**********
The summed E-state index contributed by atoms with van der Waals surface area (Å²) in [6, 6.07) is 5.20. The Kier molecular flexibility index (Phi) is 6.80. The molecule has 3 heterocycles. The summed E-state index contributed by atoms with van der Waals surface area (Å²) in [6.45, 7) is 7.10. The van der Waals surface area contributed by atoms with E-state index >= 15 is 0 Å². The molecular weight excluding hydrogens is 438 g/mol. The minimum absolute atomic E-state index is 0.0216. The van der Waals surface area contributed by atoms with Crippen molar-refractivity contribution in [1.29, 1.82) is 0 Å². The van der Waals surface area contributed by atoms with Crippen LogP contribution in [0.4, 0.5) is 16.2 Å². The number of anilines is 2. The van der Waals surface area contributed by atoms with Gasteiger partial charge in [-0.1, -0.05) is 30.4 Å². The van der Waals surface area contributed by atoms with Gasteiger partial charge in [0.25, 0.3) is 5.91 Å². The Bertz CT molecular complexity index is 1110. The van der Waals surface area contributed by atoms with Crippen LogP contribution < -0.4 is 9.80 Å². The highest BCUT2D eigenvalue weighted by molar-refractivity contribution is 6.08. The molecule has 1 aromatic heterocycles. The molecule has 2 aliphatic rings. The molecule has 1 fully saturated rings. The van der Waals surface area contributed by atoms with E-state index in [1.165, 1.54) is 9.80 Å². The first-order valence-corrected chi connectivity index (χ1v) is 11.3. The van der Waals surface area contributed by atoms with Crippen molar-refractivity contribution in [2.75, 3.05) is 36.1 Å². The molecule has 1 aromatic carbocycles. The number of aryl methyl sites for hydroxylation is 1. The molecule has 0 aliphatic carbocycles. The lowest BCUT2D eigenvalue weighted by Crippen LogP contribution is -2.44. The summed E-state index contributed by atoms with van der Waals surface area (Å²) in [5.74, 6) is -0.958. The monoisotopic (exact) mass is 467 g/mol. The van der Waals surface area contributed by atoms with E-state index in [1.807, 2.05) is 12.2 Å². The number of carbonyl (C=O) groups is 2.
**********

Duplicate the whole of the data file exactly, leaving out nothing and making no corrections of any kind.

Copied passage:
The summed E-state index contributed by atoms with van der Waals surface area (Å²) in [6, 6.07) is 5.20. The Kier molecular flexibility index (Phi) is 6.80. The molecule has 3 heterocycles. The summed E-state index contributed by atoms with van der Waals surface area (Å²) in [6.45, 7) is 7.10. The van der Waals surface area contributed by atoms with E-state index >= 15 is 0 Å². The molecular weight excluding hydrogens is 438 g/mol. The minimum absolute atomic E-state index is 0.0216. The van der Waals surface area contributed by atoms with Crippen molar-refractivity contribution in [1.29, 1.82) is 0 Å². The van der Waals surface area contributed by atoms with Crippen LogP contribution in [0.4, 0.5) is 16.2 Å². The number of anilines is 2. The van der Waals surface area contributed by atoms with Gasteiger partial charge in [-0.1, -0.05) is 30.4 Å². The van der Waals surface area contributed by atoms with Gasteiger partial charge in [0.25, 0.3) is 5.91 Å². The Bertz CT molecular complexity index is 1110. The van der Waals surface area contributed by atoms with Crippen LogP contribution < -0.4 is 9.80 Å². The highest BCUT2D eigenvalue weighted by molar-refractivity contribution is 6.08. The molecule has 1 aromatic heterocycles. The molecule has 2 aliphatic rings. The molecule has 1 fully saturated rings. The van der Waals surface area contributed by atoms with E-state index in [1.165, 1.54) is 9.80 Å². The first-order valence-corrected chi connectivity index (χ1v) is 11.3. The van der Waals surface area contributed by atoms with Crippen molar-refractivity contribution in [2.75, 3.05) is 36.1 Å². The molecule has 1 aromatic carbocycles. The number of aryl methyl sites for hydroxylation is 1. The molecule has 0 aliphatic carbocycles. The lowest BCUT2D eigenvalue weighted by Crippen LogP contribution is -2.44. The summed E-state index contributed by atoms with van der Waals surface area (Å²) in [5.74, 6) is -0.958. The monoisotopic (exact) mass is 467 g/mol. The van der Waals surface area contributed by atoms with E-state index in [1.807, 2.05) is 12.2 Å². The number of carbonyl (C=O) groups is 2.